by George Neumayr
One might think the Catholic Church would stand against the orgy of iconoclasm that we are witnessing across the country — toppled statues, defaced churches, and the like. But, no, the feeble voices of priests and bishops join the creepy chorus of the mob. In California, the mob has targeted statues of Junipero Serra, the saintly Franciscan who spread the faith through a system of missions. Where is the Church to protect the statues? Nowhere. In Ventura, where the mob demands the removal of a Serra statue in front of its city hall, the Church has gone along with it. The Ventura Star reports:
In a joint statement released Thursday, Ventura Mayor Matt LaVere, Father Tom Elewaut of Mission San Buenaventura and Tumamait-Stenslie say they agree the statue should be removed from the public property.
The statue is a designated historic landmark, the statement says.
“We have listened and we have heard the calls from those in the community and believe the time has come for the statue to be taken down and moved to a more appropriate non-public location,” it says.
“We all believe that the removal of the statue should be accomplished without force, without anger and … without uncivil discourse, much less vandalism,” the statement says.
According to its website, Black Lives Matter seeks to “disrupt the Western-prescribed nuclear family structure requirement by supporting each other as extended families and ‘villages’ that collectively care for one another.” It also seeks to build “a queer‐affirming network” and says, “When we gather, we do so with the intention of freeing ourselves from the tight grip of heteronormative thinking, or rather, the belief that all in the world are heterosexual (unless s/he or they disclose otherwise).” These and other odious positions, such as “defund the police,” should generate condemnations from the Church. Instead, the bishops are tripping over themselves to praise the group’s movement.
The same bishops who wouldn’t dare attend a pro-life demonstration turn up at Black Lives Matter protests. Bishop Mario Dorsonville, who used to live with the rapist Theodore McCarrick, marched in one in Washington, D.C. After El Paso Bishop Mark Seitz took a knee with Black Lives Matter, he was rewarded with a phone call from the pope, commending him for his activism. Seitz even soft-pedaled the seriousness of the mayhem that followed George Floyd’s death, saying, “My brother bishop in Chicago, Cardinal Blase Cupich, suggested we should be less quick to judge the proportionality of ‘their’ response and start talking about the proportionality of ‘ours.’ We also need to remember what Dr. Martin Luther King Jr. said, that ‘a riot is the language of the unheard.’”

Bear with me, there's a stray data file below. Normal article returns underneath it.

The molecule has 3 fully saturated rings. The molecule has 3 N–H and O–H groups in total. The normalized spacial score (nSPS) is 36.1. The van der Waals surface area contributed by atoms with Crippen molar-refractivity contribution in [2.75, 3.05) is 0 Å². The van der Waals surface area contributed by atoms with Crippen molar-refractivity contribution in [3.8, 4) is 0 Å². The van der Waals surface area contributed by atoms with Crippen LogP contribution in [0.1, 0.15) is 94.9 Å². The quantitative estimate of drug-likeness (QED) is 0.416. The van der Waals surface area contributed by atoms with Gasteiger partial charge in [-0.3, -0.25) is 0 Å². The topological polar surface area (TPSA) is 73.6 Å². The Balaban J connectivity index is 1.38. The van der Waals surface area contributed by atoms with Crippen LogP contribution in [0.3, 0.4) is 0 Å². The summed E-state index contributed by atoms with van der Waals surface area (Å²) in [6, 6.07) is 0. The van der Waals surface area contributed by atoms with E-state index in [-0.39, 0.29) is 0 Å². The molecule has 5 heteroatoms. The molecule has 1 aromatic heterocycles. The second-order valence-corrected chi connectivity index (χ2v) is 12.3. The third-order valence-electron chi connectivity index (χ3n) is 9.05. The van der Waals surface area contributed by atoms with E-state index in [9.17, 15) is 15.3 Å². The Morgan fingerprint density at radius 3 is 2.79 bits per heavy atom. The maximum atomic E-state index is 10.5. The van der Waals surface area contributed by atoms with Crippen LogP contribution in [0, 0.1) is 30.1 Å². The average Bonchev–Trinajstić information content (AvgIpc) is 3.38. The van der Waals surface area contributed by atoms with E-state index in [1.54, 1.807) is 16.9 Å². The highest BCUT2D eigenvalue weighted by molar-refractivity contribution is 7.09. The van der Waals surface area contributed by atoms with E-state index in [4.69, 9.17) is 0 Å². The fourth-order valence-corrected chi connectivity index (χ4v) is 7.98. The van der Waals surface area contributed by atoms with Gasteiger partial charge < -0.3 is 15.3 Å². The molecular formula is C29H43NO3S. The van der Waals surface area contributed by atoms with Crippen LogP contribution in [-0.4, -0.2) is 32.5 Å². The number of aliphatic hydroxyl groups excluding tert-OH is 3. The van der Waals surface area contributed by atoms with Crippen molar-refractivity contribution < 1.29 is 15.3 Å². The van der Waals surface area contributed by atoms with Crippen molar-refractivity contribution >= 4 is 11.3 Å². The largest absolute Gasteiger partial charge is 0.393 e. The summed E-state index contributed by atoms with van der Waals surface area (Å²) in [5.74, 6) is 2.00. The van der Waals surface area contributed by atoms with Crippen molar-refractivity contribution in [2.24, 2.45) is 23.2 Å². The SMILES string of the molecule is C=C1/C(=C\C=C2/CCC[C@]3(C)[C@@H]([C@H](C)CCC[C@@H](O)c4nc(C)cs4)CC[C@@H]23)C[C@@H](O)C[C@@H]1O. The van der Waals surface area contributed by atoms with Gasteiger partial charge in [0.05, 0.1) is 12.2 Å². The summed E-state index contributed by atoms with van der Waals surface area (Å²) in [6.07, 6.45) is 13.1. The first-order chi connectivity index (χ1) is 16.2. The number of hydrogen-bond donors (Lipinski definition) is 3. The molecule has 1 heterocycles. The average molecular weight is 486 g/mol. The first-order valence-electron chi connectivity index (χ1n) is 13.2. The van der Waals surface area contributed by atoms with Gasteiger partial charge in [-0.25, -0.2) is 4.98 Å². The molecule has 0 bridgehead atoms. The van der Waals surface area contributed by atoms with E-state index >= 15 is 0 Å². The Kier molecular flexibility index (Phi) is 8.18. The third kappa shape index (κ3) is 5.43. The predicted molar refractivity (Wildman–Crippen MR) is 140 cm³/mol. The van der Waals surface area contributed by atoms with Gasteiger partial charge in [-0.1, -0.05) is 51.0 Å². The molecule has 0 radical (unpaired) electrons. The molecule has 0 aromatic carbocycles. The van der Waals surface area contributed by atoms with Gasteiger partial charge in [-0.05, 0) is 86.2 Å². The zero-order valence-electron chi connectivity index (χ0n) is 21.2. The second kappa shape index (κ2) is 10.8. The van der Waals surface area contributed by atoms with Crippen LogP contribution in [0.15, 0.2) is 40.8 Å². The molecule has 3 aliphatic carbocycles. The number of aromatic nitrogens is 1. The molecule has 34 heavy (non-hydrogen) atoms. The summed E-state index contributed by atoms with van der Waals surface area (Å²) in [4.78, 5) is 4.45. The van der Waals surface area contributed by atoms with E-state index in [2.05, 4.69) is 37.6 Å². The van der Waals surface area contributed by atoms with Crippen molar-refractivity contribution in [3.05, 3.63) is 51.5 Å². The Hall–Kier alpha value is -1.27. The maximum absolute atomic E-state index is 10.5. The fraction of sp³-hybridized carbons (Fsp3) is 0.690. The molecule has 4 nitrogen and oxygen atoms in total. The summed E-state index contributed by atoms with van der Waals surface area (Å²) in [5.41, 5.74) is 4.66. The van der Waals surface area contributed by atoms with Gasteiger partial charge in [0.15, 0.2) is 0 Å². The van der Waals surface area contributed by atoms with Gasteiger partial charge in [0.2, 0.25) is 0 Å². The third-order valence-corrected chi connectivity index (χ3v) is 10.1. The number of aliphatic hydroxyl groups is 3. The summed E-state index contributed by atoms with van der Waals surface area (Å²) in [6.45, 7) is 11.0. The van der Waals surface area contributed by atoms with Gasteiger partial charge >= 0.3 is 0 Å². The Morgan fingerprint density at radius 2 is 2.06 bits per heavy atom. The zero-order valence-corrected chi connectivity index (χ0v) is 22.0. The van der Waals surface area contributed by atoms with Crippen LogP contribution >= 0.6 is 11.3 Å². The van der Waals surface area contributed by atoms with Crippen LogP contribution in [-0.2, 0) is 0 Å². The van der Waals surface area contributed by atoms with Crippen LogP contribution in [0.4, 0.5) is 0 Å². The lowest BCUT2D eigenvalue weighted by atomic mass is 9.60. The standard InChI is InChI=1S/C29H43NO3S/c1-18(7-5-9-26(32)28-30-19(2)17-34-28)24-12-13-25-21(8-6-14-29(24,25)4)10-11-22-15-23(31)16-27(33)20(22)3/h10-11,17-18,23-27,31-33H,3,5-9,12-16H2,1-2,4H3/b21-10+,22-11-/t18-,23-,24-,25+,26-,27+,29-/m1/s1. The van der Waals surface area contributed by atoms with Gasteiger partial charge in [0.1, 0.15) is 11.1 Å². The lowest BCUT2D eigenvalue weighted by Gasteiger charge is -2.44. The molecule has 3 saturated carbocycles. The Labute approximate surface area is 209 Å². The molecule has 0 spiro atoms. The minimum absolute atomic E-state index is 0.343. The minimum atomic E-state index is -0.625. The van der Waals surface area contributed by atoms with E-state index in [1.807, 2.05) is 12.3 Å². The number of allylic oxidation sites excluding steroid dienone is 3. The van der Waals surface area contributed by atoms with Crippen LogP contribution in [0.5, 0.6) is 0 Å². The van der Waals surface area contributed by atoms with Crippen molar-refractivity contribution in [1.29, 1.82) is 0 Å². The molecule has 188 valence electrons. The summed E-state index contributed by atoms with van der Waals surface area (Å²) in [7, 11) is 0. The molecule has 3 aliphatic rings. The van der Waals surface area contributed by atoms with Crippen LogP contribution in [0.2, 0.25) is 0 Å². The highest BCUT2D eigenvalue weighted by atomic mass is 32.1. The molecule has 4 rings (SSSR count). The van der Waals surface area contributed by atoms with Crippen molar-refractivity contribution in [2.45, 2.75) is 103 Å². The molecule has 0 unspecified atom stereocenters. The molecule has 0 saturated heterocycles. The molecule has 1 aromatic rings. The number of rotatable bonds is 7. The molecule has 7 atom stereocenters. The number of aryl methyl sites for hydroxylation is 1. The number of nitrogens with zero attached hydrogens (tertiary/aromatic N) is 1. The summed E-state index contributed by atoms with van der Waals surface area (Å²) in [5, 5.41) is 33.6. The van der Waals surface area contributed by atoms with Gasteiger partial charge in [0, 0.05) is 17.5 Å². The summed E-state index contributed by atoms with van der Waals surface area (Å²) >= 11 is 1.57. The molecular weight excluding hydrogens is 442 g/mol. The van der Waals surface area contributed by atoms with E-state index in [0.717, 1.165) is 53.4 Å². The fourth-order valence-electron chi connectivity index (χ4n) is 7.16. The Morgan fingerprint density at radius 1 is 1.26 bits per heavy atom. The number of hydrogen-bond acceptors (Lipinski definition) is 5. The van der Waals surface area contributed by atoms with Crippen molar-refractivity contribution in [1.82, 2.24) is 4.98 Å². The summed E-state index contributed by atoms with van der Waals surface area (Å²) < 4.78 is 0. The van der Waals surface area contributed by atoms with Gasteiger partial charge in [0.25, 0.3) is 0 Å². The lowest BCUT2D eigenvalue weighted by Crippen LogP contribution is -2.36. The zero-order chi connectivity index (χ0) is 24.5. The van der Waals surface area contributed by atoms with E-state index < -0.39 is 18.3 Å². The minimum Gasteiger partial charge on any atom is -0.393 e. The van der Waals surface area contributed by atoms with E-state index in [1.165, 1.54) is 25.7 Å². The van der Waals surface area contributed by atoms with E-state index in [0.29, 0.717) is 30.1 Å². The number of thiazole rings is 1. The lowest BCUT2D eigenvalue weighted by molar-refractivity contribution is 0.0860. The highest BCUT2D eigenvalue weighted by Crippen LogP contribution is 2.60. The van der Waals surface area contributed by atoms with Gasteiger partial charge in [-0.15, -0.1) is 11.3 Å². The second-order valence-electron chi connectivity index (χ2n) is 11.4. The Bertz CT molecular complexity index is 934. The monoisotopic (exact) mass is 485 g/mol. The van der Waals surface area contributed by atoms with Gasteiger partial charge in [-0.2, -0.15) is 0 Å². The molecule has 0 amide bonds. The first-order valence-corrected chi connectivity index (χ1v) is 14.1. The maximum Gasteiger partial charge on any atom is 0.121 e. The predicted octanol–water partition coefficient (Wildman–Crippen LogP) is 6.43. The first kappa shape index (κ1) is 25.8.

In this politically correct frenzy, priests are expected to ratify the lying narrative ripping the country apart. Woe to those who don’t. Witness Cardinal Sean O’Malley’s acceding to the sacking of the MIT chaplain Fr. Daniel Moloney, who failed to bow to the propaganda of Black Lives matter by writing, “In the wake of George Floyd’s death, most people in the country have framed this as an act of racism. I don’t think we know that. Many people have claimed that racism is major problem in police forces. I don’t think we know that.” He will have to be sent off to the bishops’ reeducation camp.
Under Pope Francis, the Church has a death wish, conferring its blessing upon a revolution that will consume it. In all the bishops’ blather about the “failures” of the Church, they never mention one of the failures at the root of the revolution: the Church’s inability to transmit faith and virtue to rising generations. For decades, the Church has preached politics instead of holiness, which has just added to the woes of our anti-religious age. Out of her secularized schools have come pro-abortion “Catholic” pols who de-Christianize society and poison young minds. Nancy Pelosi and company cheer on the mob as they crush the last symbols of civilization. On the toppled statues of Junipero Serra, among others, are the fingerprints of Church officials who were too cowardly or faithless to defend them. The future chroniclers of this age will find it remarkable that they came down not in spite of the Church but in part because of her.
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George Neumayr, a senior editor at The American Spectator, is co-author of No Higher Power: Obama’s War on Religious Freedom.